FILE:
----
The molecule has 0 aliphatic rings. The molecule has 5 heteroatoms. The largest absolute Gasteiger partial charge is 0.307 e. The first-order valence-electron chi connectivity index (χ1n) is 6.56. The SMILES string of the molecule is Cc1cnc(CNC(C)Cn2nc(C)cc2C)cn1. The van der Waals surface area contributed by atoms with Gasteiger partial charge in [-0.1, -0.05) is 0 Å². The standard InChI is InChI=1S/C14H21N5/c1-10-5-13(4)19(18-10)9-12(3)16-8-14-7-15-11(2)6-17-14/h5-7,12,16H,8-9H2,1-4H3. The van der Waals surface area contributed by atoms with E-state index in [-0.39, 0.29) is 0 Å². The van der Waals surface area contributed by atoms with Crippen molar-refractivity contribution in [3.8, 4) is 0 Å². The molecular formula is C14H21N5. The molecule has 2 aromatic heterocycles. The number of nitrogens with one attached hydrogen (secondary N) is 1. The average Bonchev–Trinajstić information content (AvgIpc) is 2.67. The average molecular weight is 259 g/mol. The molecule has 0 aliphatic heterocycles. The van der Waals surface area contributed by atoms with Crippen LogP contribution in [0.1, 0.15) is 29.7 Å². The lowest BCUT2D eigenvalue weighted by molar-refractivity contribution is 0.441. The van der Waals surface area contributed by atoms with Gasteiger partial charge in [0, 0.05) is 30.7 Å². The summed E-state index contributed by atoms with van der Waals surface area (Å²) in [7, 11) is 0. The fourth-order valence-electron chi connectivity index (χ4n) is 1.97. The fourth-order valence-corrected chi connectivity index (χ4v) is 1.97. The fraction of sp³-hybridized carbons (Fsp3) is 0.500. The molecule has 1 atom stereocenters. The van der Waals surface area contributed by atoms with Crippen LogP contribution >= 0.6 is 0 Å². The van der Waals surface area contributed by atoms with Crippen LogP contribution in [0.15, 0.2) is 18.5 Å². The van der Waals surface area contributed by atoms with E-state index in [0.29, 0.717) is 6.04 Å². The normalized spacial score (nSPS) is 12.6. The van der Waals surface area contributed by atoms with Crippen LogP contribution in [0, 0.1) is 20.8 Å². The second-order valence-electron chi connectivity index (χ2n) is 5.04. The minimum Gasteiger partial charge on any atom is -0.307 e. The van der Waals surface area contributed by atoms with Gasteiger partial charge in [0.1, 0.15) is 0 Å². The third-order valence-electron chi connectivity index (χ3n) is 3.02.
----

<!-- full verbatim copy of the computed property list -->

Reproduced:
The molecule has 0 aliphatic rings. The molecule has 5 heteroatoms. The largest absolute Gasteiger partial charge is 0.307 e. The first-order valence-electron chi connectivity index (χ1n) is 6.56. The SMILES string of the molecule is Cc1cnc(CNC(C)Cn2nc(C)cc2C)cn1. The van der Waals surface area contributed by atoms with Gasteiger partial charge in [-0.1, -0.05) is 0 Å². The standard InChI is InChI=1S/C14H21N5/c1-10-5-13(4)19(18-10)9-12(3)16-8-14-7-15-11(2)6-17-14/h5-7,12,16H,8-9H2,1-4H3. The van der Waals surface area contributed by atoms with E-state index in [-0.39, 0.29) is 0 Å². The van der Waals surface area contributed by atoms with Crippen molar-refractivity contribution in [3.8, 4) is 0 Å². The molecular formula is C14H21N5. The molecule has 2 aromatic heterocycles. The number of nitrogens with one attached hydrogen (secondary N) is 1. The average Bonchev–Trinajstić information content (AvgIpc) is 2.67. The average molecular weight is 259 g/mol. The molecule has 0 aliphatic heterocycles. The van der Waals surface area contributed by atoms with Crippen LogP contribution in [0.1, 0.15) is 29.7 Å². The lowest BCUT2D eigenvalue weighted by molar-refractivity contribution is 0.441. The van der Waals surface area contributed by atoms with Gasteiger partial charge in [0, 0.05) is 30.7 Å². The summed E-state index contributed by atoms with van der Waals surface area (Å²) in [7, 11) is 0. The fourth-order valence-electron chi connectivity index (χ4n) is 1.97. The fourth-order valence-corrected chi connectivity index (χ4v) is 1.97. The fraction of sp³-hybridized carbons (Fsp3) is 0.500. The molecule has 1 atom stereocenters. The van der Waals surface area contributed by atoms with Crippen LogP contribution >= 0.6 is 0 Å². The van der Waals surface area contributed by atoms with Crippen LogP contribution in [0.15, 0.2) is 18.5 Å². The van der Waals surface area contributed by atoms with E-state index in [0.29, 0.717) is 6.04 Å². The normalized spacial score (nSPS) is 12.6. The van der Waals surface area contributed by atoms with Crippen LogP contribution in [0, 0.1) is 20.8 Å². The second-order valence-electron chi connectivity index (χ2n) is 5.04. The minimum Gasteiger partial charge on any atom is -0.307 e. The van der Waals surface area contributed by atoms with Gasteiger partial charge in [0.1, 0.15) is 0 Å². The third-order valence-electron chi connectivity index (χ3n) is 3.02.